allows reasonable minds to differ as to whether a claimant is
[Commissioner] (or the ALJ).” Id. at 179 (internal quotation marks
omitted). “The issue before [the Court], therefore, is not whether
[the claimant] is disabled, but whether the ALJ’s finding that [the
claimant] is not disabled is supported by substantial evidence and
was reached based upon a correct application of the relevant law.”
Craig v. Chater, 76 F.3d 585, 589 (4th Cir. 1996).
When confronting that issue, the Court must take note that
“[a] claimant for disability benefits bears the burden of proving
a disability,” Hall v. Harris, 658 F.2d 260, 264 (4th Cir. 1981),
and that, in this context, “disability” means the “‘inability to
medically determinable physical or mental impairment which can be
expected to result in death or which has lasted or can be expected
to last for a continuous period of not less than 12 months,’” id.
adjudicative process, the Social Security Administration has . . .
detailed regulations incorporating longstanding medical-vocational
evaluation policies that take into account a claimant’s age,
education, and work experience in addition to [the claimant’s]
The Act “comprises two disability benefits programs. [DIB] . . . provides
benefits to disabled persons who have contributed to the program while employed.
[SSI] . . . provides benefits to indigent disabled persons.
definitions and the regulations . . . for determining disability governing these
two programs are, in all aspects relevant here, substantively identical.” Craig,
76 F.3d at 589 n.1 (internal citations omitted).
‘sequential evaluation process’ to determine whether a claimant is
Id. (internal citations omitted).
This sequential evaluation process (“SEP”) has up to five
“The claimant (1) must not be engaged in ‘substantial
gainful activity,’ i.e., currently working; and (2) must have a
‘severe’ impairment that (3) meets or exceeds the ‘listings’ of
specified impairments, or is otherwise incapacitating to the extent
that the claimant does not possess the residual functional capacity
to (4) perform [the claimant’s] past work or (5) any other work.”
Albright v. Commissioner of the Soc. Sec. Admin., 174 F.3d 473, 475
n.2 (4th Cir. 1999).3
A finding adverse to the claimant at any of
several points in the SEP forecloses an award and ends the inquiry.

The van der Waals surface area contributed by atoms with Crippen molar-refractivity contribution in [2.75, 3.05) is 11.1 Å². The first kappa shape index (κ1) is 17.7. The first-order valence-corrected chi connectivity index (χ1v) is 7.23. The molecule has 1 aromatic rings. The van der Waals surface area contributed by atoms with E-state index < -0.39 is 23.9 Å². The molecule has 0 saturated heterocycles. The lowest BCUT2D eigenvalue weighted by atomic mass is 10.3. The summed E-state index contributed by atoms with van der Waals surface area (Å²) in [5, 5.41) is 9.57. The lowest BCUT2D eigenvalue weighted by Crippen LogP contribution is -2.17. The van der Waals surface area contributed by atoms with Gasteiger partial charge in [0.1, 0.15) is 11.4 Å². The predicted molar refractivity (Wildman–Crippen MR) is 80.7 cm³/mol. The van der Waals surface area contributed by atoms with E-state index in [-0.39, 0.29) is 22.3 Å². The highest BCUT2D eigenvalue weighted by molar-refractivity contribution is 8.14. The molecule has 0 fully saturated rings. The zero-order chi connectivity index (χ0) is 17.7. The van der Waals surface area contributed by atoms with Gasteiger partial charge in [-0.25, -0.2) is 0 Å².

For example, “[t]he first step determines whether the claimant is
engaged in ‘substantial gainful activity.’ If the claimant is
working, benefits are denied.
The second step determines if the
claimant is ‘severely’ disabled.
If not, benefits are denied.”
Bennett v. Sullivan, 917 F.2d 157, 159 (4th Cir. 1990).
On the other hand, if a claimant carries his or her burden at
each of the first three steps, the “claimant is disabled.” Mastro,
270 F.3d at 177. Alternatively, if a claimant clears steps one and
two, but falters at step three, i.e., “[i]f a claimant’s impairment
“Through the fourth step, the burden of production and proof is on the
If the claimant reaches step five, the burden shifts to the
[Commissioner] . . . .” Hunter, 993 F.2d at 35 (internal citations omitted).
is not sufficiently severe to equal or exceed a listed impairment,
the ALJ must assess the claimant’s residual functional capacity
Id. at 179.4
Step four then requires the ALJ to assess
whether, based on that RFC, the claimant can perform past relevant
work; if so, the claimant does not qualify as disabled.
However, if the claimant establishes an inability to
return to prior work, the analysis proceeds to the fifth step,
whereupon the ALJ must decide “whether the claimant is able to
perform other work considering both [the claimant’s RFC] and [the
claimant’s] vocational capabilities (age, education, and past work
experience) to adjust to a new job.”
Hall, 658 F.2d at 264-65.
If, at this step, the Commissioner cannot carry its “evidentiary
burden of proving that [the claimant] remains able to work other
Hines, 453 F.3d at 567.5
“RFC is a measurement of the most a claimant can do despite [the claimant’s]
limitations.” Hines, 453 F.3d at 562 (noting that administrative regulations
require RFC to reflect claimant’s “ability to do sustained work-related physical
and mental activities in a work setting on a regular and continuing basis . . .
[which] means 8 hours a day, for 5 days a week, or an equivalent work schedule”
(internal emphasis and quotation marks omitted)).
The RFC includes both a
“physical exertional or strength limitation” that assesses the claimant’s
“ability to do sedentary, light, medium, heavy, or very heavy work,” as well as
“nonexertional limitations (mental, sensory, or skin impairments).” Hall, 658
F.2d at 265. “RFC is to be determined by the ALJ only after [the ALJ] considers
all relevant evidence of a claimant’s impairments and any related symptoms (e.g.,
pain).” Hines, 453 F.3d at 562-63.
A claimant thus can establish disability via two paths through the SEP. The
first path requires resolution of the questions at steps one, two, and three in
the claimant’s favor, whereas, on the second path, the claimant must prevail at